The angel came to Pat and said that in order to heal the situation, he would offer Pat anything he wanted. But there was a caveat--if he asked for anything, Daniel would get double whatever was asked. Pat said, "So if I ask for a new house, you will give Daniel two new houses?"
"That's right," said the angel.
"And if I asked for a million dollars--"
"Daniel would get two million dollars, that's right," said the angel.
Pat mulled it over and asked the angel to come back the next day for his answer.

The next day the angel returned to Pat.
"Now, I want to make sure that I understand this. If I ask for something, you will give it to me AND you will give Daniel double of whatever I ask?"
"That is the deal, yes."
"Ok," said Pat, "I want you to make my blind in one eye."

Today is September 11, 2005.
How do you begin to forgive the events that occured four years ago?

Photograph courtesy of Chad C.

Sunday, September 04, 2005

National Geographic, October 2004. Written by Joel K. Bourne, Jr. with photographs by Robert Caputo and Tyrone Turner...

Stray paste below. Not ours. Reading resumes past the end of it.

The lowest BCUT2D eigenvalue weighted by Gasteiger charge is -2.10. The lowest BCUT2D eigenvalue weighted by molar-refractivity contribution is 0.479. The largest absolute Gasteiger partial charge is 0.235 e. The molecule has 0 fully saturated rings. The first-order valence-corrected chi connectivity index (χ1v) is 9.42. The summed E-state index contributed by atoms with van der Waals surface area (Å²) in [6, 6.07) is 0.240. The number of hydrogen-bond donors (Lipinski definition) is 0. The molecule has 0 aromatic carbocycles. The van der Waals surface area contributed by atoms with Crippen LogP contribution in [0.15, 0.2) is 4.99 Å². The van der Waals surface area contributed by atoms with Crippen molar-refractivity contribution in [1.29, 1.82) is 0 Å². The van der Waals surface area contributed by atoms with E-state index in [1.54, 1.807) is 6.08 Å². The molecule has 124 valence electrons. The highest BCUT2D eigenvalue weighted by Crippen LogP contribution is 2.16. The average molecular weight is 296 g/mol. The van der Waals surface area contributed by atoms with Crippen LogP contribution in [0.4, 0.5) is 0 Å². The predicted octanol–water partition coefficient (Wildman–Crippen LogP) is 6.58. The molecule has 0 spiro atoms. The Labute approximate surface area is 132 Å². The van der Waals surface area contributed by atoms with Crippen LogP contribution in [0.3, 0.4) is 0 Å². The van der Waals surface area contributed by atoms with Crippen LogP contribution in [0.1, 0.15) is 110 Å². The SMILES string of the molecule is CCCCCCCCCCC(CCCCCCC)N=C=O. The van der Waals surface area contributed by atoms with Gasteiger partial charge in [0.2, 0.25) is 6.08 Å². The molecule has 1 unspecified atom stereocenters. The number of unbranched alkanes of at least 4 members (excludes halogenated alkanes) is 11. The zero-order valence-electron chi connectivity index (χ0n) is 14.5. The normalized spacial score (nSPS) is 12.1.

Thursday, September 01, 2005

Laissez les Bon Temps Roulette—No More.

In 1927 the Mississippi River flooded like it had never done in American history. Reports suggested that the river was perhaps 80 miles wide in some places during the height of the flood. Politicians and prominent New Orleans leaders decided to save the city by diverting the flood waters into southern Louisiana. New Orleans was saved, but the ensuing loss of life and damage to property in the southern portion of the state was devastating. In fact, socio-economic results was the mass migration of blacks to northern cities like Chicago (this is generally considered how the Blues started in Chicago). It completely transformed life in Louisiana.